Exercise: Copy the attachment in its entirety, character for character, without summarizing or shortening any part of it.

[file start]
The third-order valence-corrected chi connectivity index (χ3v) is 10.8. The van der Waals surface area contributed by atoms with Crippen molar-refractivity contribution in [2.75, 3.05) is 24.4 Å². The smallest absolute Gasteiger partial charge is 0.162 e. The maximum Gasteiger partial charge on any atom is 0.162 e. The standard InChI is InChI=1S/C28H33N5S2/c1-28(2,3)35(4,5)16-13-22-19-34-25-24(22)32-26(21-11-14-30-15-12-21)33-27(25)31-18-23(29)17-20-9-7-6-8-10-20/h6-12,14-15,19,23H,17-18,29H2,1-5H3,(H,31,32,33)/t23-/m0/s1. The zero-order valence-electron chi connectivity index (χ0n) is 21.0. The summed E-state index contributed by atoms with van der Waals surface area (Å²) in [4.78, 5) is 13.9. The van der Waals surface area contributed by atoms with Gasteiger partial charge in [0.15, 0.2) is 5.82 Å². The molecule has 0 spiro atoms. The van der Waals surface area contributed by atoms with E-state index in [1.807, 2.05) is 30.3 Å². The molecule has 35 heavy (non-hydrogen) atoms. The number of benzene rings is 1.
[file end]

The third-order valence-corrected chi connectivity index (χ3v) is 10.8. The van der Waals surface area contributed by atoms with Crippen molar-refractivity contribution in [2.75, 3.05) is 24.4 Å². The smallest absolute Gasteiger partial charge is 0.162 e. The maximum Gasteiger partial charge on any atom is 0.162 e. The standard InChI is InChI=1S/C28H33N5S2/c1-28(2,3)35(4,5)16-13-22-19-34-25-24(22)32-26(21-11-14-30-15-12-21)33-27(25)31-18-23(29)17-20-9-7-6-8-10-20/h6-12,14-15,19,23H,17-18,29H2,1-5H3,(H,31,32,33)/t23-/m0/s1. The zero-order valence-electron chi connectivity index (χ0n) is 21.0. The summed E-state index contributed by atoms with van der Waals surface area (Å²) in [4.78, 5) is 13.9. The van der Waals surface area contributed by atoms with Gasteiger partial charge in [0.15, 0.2) is 5.82 Å². The molecule has 0 spiro atoms. The van der Waals surface area contributed by atoms with E-state index in [1.807, 2.05) is 30.3 Å². The molecule has 35 heavy (non-hydrogen) atoms. The number of benzene rings is 1.